Fifteen Eighty Four

Academic perspectives from Cambridge University Press


Disability as diversity

Essaka Joshua

In the last thirty years, the field of disability studies has fully emerged, bringing a new vocabulary for understanding disability, that grew out of, and continues to grow with, the disability rights movements and people’s experiences of disability. Back in the ’90s, I found reading Lennard Davis’s book Enforcing Normalcy (1995), truly transformational. Davis’s way of thinking about normative behaviour in relation to bodies and minds fundamentally changed my way of reading. 

Although we often think of disability as a biological reality, ‘disability’ is a group term whose meaning undergoes complex shifts and variations. As such, determining who is and who is not part of this group is part of intellectual and cultural history. For me, studying disability in the literature of the late eighteenth and early nineteenth centuries means acknowledging that our modern ideas of disability are different from those that we find in history. ‘Disability’ is a term that was not used in the way we use it today. Studying literary texts using disability studies — whether or not the texts place at their centre bodily and mental impairment — means figuring out the concepts of ability and disability that are at work in them. Disability studies invites us to engage in a fuller understanding and appreciation of exclusionary social structures, prejudices, and actions. It requires us to think of ability as a politicized concept.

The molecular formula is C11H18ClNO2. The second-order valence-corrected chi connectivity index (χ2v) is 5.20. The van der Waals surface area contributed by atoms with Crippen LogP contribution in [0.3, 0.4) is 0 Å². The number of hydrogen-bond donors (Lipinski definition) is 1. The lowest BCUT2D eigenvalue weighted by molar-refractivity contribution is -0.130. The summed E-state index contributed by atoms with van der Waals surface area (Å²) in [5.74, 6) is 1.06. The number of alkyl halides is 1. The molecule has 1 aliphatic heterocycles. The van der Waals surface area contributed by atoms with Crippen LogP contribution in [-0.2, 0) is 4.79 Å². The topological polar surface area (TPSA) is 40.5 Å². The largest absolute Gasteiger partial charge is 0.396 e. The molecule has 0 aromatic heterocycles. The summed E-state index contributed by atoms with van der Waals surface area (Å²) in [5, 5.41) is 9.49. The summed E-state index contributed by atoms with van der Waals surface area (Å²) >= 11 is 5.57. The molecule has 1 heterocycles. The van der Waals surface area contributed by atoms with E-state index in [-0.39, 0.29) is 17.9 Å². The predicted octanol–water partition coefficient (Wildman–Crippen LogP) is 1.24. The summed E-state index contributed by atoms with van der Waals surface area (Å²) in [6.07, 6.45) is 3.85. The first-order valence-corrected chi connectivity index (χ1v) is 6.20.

My aim with Physical Disability in British Romantic Literature is to put a spotlight on the ability/disability discourse in Romantic-era writing. Given that this period ignited the civil rights movement that ultimately led to disability rights becoming law in many countries, it is important that we review the period’s understanding of equality. Unsurprisingly, the egalitarian thinking of the period, which we see in much of the literature, begins with the able-bodied and able-minded, conceived as the universal citizen. This may go some way to explaining why it took so long for disability to become a civil rights issue. Scholars and students are used to studying romanticism in the context of some important enfranchisement issues: in particular, voting, women’s equality, improved working conditions, colonialism, and the abolition of slavery. But we have been less cognizant of the questions of ability that saturate these topics. I attempt to redress some of the imbalance.  

Header photo courtesy of dennisflarsen @pixabay

About The Author

Essaka Joshua

Essaka Joshua is Associate Dean for Undergraduate Studies in the College of Arts and Letters at the University of Notre Dame. She is the author of Pygmalion and Galatea (2001) and ...

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